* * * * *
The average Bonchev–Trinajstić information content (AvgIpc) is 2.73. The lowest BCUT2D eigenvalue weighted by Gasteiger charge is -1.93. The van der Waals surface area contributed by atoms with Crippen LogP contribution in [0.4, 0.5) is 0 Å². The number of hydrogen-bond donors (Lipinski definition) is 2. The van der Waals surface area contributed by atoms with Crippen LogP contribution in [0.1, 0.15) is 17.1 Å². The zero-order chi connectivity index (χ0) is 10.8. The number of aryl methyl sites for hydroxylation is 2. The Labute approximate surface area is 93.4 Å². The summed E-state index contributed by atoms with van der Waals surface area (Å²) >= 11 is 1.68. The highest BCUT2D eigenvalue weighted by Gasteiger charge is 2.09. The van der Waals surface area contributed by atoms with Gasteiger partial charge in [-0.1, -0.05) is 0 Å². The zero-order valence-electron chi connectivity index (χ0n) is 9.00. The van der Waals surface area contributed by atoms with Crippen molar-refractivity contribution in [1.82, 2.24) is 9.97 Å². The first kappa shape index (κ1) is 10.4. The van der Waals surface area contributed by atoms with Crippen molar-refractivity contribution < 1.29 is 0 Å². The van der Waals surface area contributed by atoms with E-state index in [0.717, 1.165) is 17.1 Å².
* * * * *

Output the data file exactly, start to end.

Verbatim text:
The average Bonchev–Trinajstić information content (AvgIpc) is 2.73. The lowest BCUT2D eigenvalue weighted by Gasteiger charge is -1.93. The van der Waals surface area contributed by atoms with Crippen LogP contribution in [0.4, 0.5) is 0 Å². The number of hydrogen-bond donors (Lipinski definition) is 2. The van der Waals surface area contributed by atoms with Crippen LogP contribution in [0.1, 0.15) is 17.1 Å². The zero-order chi connectivity index (χ0) is 10.8. The number of aryl methyl sites for hydroxylation is 2. The Labute approximate surface area is 93.4 Å². The summed E-state index contributed by atoms with van der Waals surface area (Å²) >= 11 is 1.68. The highest BCUT2D eigenvalue weighted by Gasteiger charge is 2.09. The van der Waals surface area contributed by atoms with Gasteiger partial charge in [-0.1, -0.05) is 0 Å². The zero-order valence-electron chi connectivity index (χ0n) is 9.00. The van der Waals surface area contributed by atoms with Crippen molar-refractivity contribution in [1.82, 2.24) is 9.97 Å². The first kappa shape index (κ1) is 10.4. The van der Waals surface area contributed by atoms with Crippen molar-refractivity contribution < 1.29 is 0 Å². The van der Waals surface area contributed by atoms with E-state index in [0.717, 1.165) is 17.1 Å².